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   s u n d a y,    4 :4 5    p .m.

--- K A T H E R I N E   T A Y L O R

"Your mother is insane."

     This is a very short story about my father.

     "She's schizophrenic, Jane. She's a lunatic."

     When he wants to talk to me he takes me shopping. "I'm telling you," he said, "This is it. I'm worn."

     We drove in his collapsable roof sports car. "Daddy, can't we listen to disco?"

     "I try to do everything she says. I try to be understanding." He wears wire rimmed glasses and usually awful golf shirts. "Do you think it's menopause? For ten years I've been hoping it's menopause."

     "Go faster. You drive like an old man in this car." When I'm with my father I chew bubble gum and put my feet on the seats.

     "She just eats and eats and eats," he said.

     "Let's buy some rain boots."

     "You don't have rain boots?"

     I found Pet Shop Boys on the radio. "Gay 80's disco," I said, pleased. I moved my head from side to side and bounced in my seat.

     "And when she's not eating she's crying or screaming at me."

     I sang: "I love yououou, you pay my rent."

     "I think your brother's gay."

     "He is. I told you."

     "He is not."

     "Yes he is too."

     My father sighed.

     I said, "And thank god. That's one less sister-in-law."

     "Change this station."

     "Go faster, Daddy. What's the point of having this car? Let me drive."

     He came to a stop at a yellow light. I unlatched the roof and put the top down. "I have the air conditioning on," he said.

     "What's the point of having this car?" I put my hands up and let them flap against the air. My parents live in a small town. People thought I was waving hello.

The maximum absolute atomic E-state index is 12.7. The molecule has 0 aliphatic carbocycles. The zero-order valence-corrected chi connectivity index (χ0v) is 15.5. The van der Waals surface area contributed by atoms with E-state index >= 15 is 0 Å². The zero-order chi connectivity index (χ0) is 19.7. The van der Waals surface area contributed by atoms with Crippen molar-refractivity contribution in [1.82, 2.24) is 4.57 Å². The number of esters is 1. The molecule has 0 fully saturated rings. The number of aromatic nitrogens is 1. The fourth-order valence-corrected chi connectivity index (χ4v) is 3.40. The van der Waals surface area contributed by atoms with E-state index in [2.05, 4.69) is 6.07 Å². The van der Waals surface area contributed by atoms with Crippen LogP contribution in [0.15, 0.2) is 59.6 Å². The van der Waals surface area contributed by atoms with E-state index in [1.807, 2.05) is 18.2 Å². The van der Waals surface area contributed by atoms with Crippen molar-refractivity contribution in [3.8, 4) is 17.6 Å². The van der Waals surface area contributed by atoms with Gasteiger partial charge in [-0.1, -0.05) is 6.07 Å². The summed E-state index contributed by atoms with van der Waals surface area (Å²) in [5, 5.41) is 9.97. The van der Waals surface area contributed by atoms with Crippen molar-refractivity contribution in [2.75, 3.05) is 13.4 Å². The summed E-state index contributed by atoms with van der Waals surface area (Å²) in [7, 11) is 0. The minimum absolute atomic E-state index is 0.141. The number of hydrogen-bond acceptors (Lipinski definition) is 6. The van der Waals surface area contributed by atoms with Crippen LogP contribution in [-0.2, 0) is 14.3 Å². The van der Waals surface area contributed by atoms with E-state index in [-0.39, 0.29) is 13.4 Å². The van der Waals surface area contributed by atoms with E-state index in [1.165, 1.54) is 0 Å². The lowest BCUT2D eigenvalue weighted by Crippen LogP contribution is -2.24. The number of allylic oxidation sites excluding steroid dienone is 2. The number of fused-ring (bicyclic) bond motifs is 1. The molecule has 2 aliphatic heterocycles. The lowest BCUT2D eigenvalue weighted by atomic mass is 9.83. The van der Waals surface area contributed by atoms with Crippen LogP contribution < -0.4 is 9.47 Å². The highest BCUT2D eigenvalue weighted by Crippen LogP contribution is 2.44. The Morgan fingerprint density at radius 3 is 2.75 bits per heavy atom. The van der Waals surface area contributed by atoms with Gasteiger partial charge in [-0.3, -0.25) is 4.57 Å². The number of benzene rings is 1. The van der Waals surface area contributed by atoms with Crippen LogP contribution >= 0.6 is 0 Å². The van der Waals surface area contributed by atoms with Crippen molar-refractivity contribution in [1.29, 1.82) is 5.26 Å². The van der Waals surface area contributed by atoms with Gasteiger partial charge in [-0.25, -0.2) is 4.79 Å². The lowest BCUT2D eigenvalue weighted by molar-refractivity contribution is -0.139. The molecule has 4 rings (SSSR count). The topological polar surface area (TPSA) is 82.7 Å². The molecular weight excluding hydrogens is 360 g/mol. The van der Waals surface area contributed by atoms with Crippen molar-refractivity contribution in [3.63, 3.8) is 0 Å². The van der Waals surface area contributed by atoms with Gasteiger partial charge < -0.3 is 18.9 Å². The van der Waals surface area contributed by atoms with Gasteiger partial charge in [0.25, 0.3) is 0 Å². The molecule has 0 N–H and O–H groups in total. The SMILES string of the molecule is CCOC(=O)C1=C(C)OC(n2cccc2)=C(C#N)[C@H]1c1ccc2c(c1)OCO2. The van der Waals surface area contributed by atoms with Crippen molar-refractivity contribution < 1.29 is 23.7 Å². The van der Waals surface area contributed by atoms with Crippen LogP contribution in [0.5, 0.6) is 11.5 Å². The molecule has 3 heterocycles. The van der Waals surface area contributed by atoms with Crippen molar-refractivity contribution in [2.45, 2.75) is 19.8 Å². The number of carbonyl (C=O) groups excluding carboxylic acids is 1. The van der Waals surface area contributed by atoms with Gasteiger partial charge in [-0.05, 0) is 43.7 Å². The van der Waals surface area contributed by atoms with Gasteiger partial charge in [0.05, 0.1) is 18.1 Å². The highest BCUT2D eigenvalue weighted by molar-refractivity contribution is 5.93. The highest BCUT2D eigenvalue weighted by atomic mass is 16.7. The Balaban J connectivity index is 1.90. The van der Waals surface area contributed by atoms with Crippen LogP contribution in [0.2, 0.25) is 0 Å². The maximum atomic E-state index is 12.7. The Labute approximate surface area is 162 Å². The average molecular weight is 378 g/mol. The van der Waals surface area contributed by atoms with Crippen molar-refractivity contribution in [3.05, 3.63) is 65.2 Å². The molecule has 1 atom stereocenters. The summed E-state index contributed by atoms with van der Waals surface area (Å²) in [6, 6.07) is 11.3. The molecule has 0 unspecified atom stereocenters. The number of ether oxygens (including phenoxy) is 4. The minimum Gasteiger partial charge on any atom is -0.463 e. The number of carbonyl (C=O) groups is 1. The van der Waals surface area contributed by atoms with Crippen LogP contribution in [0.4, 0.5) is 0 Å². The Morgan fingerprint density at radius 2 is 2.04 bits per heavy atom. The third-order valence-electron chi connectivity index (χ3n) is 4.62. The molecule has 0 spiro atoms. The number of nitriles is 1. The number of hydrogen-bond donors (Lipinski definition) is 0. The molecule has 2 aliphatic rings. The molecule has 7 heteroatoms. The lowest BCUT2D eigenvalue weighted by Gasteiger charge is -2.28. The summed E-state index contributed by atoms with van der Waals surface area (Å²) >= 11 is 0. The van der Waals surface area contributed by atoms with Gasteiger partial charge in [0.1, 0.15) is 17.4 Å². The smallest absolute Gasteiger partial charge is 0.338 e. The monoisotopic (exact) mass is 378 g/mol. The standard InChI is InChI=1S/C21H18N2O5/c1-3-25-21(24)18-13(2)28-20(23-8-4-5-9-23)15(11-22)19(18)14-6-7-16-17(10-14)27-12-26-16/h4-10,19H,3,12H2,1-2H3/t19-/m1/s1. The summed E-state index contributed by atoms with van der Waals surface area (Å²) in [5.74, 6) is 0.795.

"What makes you tell me Rodger's gay? Keep your hands in the car, Jane."

     "Let me drive."

     "I'm driving."

     "Your other son makes up for Rodger in heterosexual behavior," I assured him.

     "Don't talk to me about that."

     "Fuck fuck fuck all day long."

     "I don't like that language."

     "He's the one you should be concerned about."

     "Take your feet off the seat."

     "You have x-rays on the floor." My father drives his work with him everywhere. "Do you want my footprints all over someone's hip replacement?"

     "Where does one buy rain boots?"

     "Not rain boots," I said. "Let's buy something fancy."

     "Why do you need something fancy?"

     I changed my mind. "I don't want anything. Let's get some caffeine."

     "I must be boring."

     "Let's get some martinis." I smiled toward him, raised my eyebrows.

     "I don't know what to do." He sighed and pouted. I thought, pathetic to see him pout. I stuck my tongue out, wagged it at him. He said, "That's unbecoming."

     We stopped to buy flowers for my mother. Patients said hello to him in the store. "This is my daughter," he told them. I smiled, shook their hands. They adored him, doted on him. They told me immediately about his care, his kind surgeon hands, his steady swift operations. They were fans and behaved like people in love. We bought orchids for my mother.

     In the car I said, "Have you seen those people naked?"

     "Move those x-rays to the back," he said.

     "Perfect life," I told him. "I want to drive around in this car. I want my wifey-pie to have dinner ready when I come home. I want to take sunny vacations and golf on Wednesdays."

     He said, "When I die I want to come back as my daughter."

     When I was thirteen and left for prep school the first time, he cried at the airport.

     He cried again five years later when his brother died.

     Since then I'm waiting.

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